Benchmarking allows an individual, department or organisation to compare their performance against other, similar entities and against the ‘best in class’. In a learning context, benchmarking provides an important opportunity to reflect on performance, not in its absolute sense, but relative to the performance of others. The benchmarking process includes the following stages:
- Identify those aspects of your work that you want to compare.
- Identify other entities (individuals, departments, organisations) which also carry out these tasks.
- Identify those entities that are the leaders in these areas.
- Compare your performance and practices to the entities you have identified, perhaps through a structured questionnaire or interview.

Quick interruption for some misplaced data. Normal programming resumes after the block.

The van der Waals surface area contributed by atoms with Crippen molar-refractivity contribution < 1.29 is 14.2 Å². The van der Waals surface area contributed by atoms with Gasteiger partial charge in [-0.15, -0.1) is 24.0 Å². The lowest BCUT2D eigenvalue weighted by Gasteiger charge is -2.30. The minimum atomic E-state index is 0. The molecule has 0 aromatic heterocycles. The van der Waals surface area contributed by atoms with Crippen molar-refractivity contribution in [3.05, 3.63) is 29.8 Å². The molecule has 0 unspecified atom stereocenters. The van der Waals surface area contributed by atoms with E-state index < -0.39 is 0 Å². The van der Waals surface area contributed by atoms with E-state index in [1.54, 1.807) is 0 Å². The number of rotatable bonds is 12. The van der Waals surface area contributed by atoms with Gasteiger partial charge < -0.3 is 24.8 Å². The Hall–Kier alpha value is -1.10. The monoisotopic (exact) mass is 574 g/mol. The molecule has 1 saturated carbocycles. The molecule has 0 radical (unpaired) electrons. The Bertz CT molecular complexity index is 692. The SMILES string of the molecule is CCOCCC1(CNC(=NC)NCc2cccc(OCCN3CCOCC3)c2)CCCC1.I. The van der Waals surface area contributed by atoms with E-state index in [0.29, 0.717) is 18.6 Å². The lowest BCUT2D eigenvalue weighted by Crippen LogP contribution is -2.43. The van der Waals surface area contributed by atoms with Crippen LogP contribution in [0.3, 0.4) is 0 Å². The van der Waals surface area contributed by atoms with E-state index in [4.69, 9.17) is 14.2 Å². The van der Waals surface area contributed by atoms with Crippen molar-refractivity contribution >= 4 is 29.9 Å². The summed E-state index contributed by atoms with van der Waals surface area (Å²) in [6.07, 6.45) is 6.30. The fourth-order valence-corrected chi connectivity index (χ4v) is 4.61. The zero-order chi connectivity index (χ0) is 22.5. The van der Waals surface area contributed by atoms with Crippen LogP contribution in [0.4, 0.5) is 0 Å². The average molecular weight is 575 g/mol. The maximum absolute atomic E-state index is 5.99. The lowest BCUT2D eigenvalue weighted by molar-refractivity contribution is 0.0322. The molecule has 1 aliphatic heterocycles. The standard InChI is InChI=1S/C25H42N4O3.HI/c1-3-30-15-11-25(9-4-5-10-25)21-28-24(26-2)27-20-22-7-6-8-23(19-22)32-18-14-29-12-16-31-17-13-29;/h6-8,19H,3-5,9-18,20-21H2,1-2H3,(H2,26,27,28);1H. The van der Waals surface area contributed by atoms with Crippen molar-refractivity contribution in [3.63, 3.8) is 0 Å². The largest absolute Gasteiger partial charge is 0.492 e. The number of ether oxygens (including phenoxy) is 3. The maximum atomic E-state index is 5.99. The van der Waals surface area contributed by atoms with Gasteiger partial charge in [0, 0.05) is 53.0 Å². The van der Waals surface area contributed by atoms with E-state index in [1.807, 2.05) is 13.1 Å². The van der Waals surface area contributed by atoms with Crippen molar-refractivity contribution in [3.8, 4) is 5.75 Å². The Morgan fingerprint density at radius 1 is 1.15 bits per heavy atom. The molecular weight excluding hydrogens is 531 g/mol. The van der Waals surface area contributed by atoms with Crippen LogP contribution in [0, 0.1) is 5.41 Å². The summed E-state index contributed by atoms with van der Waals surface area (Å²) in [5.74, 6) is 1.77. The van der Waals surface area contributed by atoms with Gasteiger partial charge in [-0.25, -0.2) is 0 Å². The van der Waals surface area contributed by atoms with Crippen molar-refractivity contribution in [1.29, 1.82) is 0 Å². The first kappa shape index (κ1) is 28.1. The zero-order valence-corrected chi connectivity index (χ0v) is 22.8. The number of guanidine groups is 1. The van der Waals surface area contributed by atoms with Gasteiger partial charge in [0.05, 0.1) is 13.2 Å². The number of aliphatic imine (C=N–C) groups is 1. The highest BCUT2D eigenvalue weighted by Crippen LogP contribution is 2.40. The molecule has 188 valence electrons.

- Make a special effort to investigate, perhaps to visit, the best-in-class entities in order to identify their leading-edge practices.
- Use this information to implement new and improved business practices.
- at its best when all parties have something to gain from the experience, when carefully structured, repeated periodically;
- best avoided when comparing apples and oranges, when one-sided in terms of the advantage gained, when ad-hoc.